CHAPTER I. IN PERSPECTIVE.
"In fortune's empire blindly thus we go;We wander after pathless destiny,Whose dark resorts since prudence cannot know,In vain it would provide for what shall be."
A trip to the Pyrenees is not in the Grand Tour. It is not even in any southerly extension of the Grand Tour. A proposition to exploit them meets a dubious reception. Pictures arise of desolate gorges; of lonely roads and dangerous trails; of dismal roadside inns, where, when you halt for the night, a "repulsive-looking landlord receives the unhappy man, exchanges a look of ferocious intelligence with the driver,"—and the usual melodramatic midnight carnage probably ensues. The Pyrenees seem to echo the motto of their old counts, "Touches-y, si tu l'oses!" the name seems to stand vaguely for untested discomforts, for clouds and chasms, and Spanish banditti in blood-red capas; to be, in a word, a symbol of an undiscovered country which would but doubtfully reward a resolve to discover.
Yet there is a fascination in the project, as we discuss a summer tour. There, we know, are mountains whose sides are nearly Alpine, whose shoulders are of snow and glacier, whose heads rise to ten and eleven thousand feet above the sea. There, we know, must be savage scenery,—ravines, cliffs, ice-rivers, as in the Alps; valleys and streams and fair pastures as well, and a richer southern sunlight over the uplands; besides a people less warped by tourists, intensely tenacious of the past, and still tingling with their old local love of country,—a people with whom, "to be a Béarnais is greater than to be a Frenchman."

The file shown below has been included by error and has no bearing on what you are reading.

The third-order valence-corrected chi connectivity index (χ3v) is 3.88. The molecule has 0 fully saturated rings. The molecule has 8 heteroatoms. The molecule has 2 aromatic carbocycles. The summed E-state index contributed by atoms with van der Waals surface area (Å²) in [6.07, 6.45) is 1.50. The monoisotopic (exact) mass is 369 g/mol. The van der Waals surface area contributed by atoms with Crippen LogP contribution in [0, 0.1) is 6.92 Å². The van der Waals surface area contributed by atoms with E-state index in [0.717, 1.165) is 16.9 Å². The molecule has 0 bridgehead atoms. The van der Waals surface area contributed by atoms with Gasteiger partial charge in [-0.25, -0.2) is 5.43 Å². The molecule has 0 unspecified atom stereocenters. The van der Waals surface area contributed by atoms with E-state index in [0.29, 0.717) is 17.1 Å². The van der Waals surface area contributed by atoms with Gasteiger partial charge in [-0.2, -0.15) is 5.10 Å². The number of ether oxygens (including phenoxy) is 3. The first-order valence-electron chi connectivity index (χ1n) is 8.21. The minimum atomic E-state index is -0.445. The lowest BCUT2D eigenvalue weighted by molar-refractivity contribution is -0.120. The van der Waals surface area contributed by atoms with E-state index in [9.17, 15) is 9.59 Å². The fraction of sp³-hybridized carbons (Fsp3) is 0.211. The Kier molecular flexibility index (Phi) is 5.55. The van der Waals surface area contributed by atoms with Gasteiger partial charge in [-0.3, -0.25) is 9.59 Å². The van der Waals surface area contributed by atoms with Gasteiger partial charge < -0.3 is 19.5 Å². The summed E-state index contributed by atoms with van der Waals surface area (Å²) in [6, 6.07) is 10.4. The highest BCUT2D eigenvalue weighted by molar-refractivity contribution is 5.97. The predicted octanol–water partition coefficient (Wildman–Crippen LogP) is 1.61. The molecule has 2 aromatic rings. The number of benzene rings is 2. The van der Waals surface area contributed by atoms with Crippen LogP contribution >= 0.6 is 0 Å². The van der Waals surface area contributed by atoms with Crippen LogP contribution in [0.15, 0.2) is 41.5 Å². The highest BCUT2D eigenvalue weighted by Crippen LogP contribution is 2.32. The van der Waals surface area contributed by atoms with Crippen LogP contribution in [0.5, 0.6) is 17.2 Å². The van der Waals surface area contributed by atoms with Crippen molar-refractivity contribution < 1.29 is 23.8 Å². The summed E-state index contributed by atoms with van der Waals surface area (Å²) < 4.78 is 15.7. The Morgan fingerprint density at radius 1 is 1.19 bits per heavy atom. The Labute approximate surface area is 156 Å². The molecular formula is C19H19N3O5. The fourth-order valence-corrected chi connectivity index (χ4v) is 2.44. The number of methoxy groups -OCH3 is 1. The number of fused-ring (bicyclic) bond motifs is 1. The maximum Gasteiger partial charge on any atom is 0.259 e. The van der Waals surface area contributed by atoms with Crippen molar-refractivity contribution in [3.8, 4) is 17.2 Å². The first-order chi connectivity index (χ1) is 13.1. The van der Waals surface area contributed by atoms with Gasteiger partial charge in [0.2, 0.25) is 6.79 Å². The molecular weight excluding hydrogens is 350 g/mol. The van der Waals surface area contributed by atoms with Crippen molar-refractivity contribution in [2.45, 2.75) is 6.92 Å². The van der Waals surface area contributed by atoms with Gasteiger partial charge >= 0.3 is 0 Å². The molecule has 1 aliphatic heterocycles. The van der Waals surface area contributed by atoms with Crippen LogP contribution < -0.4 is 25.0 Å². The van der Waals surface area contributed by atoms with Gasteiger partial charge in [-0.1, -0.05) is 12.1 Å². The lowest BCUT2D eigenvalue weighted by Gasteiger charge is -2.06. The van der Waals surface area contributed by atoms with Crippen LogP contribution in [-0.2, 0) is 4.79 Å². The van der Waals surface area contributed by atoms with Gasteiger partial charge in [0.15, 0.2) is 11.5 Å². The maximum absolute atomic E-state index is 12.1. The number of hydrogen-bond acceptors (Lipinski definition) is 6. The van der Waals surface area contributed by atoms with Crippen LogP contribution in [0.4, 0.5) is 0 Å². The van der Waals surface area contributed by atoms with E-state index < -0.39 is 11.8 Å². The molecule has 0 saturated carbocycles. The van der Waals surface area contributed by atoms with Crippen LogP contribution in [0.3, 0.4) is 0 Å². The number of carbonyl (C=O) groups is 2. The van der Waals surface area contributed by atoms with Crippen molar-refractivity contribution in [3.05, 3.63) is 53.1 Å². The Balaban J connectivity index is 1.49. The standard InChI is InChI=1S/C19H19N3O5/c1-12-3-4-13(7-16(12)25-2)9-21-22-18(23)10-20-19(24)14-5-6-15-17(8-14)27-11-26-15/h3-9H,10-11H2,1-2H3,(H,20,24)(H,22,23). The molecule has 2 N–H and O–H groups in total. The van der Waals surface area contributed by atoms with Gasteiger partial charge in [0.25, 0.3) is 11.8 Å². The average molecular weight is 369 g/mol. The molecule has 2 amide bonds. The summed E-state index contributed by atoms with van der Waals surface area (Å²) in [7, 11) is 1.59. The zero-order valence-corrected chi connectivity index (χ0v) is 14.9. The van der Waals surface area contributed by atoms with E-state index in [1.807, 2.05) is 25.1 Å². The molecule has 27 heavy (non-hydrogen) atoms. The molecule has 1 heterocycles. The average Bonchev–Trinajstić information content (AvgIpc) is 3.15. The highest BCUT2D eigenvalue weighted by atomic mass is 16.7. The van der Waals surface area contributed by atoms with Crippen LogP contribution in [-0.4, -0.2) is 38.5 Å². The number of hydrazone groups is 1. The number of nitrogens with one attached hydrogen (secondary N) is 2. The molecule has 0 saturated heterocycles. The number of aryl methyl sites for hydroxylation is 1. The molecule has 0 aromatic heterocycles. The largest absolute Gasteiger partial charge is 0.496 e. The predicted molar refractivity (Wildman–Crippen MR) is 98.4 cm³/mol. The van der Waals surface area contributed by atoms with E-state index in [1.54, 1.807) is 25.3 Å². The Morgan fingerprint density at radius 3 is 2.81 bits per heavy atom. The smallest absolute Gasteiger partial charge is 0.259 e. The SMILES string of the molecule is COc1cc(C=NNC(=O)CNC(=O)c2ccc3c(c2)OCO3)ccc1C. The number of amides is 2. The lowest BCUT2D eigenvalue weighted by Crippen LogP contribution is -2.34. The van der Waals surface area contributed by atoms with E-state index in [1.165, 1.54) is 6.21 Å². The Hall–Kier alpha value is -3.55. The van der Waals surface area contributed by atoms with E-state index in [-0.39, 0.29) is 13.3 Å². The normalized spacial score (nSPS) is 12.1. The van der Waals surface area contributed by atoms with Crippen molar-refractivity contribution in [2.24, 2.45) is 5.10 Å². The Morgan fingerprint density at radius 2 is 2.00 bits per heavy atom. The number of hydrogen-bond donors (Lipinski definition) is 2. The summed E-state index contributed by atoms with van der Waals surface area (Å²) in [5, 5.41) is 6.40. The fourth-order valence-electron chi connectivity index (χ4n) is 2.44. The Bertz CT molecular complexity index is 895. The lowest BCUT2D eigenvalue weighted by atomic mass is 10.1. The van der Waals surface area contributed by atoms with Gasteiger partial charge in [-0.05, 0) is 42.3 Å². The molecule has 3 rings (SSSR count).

To visit the Pyrenees, too, will be almost to live again in the Middle Ages. The Roman, the Moor, the Paladin, Froissart, Henry of Navarre, have marked the region both in romance and in soberer fact. Its valleys have individual histories; its aged towns and castles, stirring biographies. The provinces on its northern flanks, once a centre, a nucleus, of old French chivalry, are saturated with mediæval adventure. One visits the Alps to be in the tide of travel, to find health in the air, to feel the religion of noble mountains. In the Pyrenees is all this, and more,—the present and the past as well. As we call down the shades of old chroniclers from the dust of upper library tiers, we grow more and more in desire of a closer acquaintance. Cæsar, Charlemagne, Roland, the Black Prince, Gaston Phoebus, Montgomery and knightly King Henry stand in ghostly armor and beckon us on.II.
Facts of detail prove farther to seek. We inquire almost in vain for travelers' notes on the Pyrenees. Those who had written on Spanish travel spoke of the range admiringly. But these authors, we find, invariably, only passed by the eastern extremity, or the western, of the great mountain wall; the mountains themselves they did not visit. Search in the large libraries brings out a few scant volumes of Pyrenean travel, but all, with two or three exceptions, bear date within the first three-fifths of the century....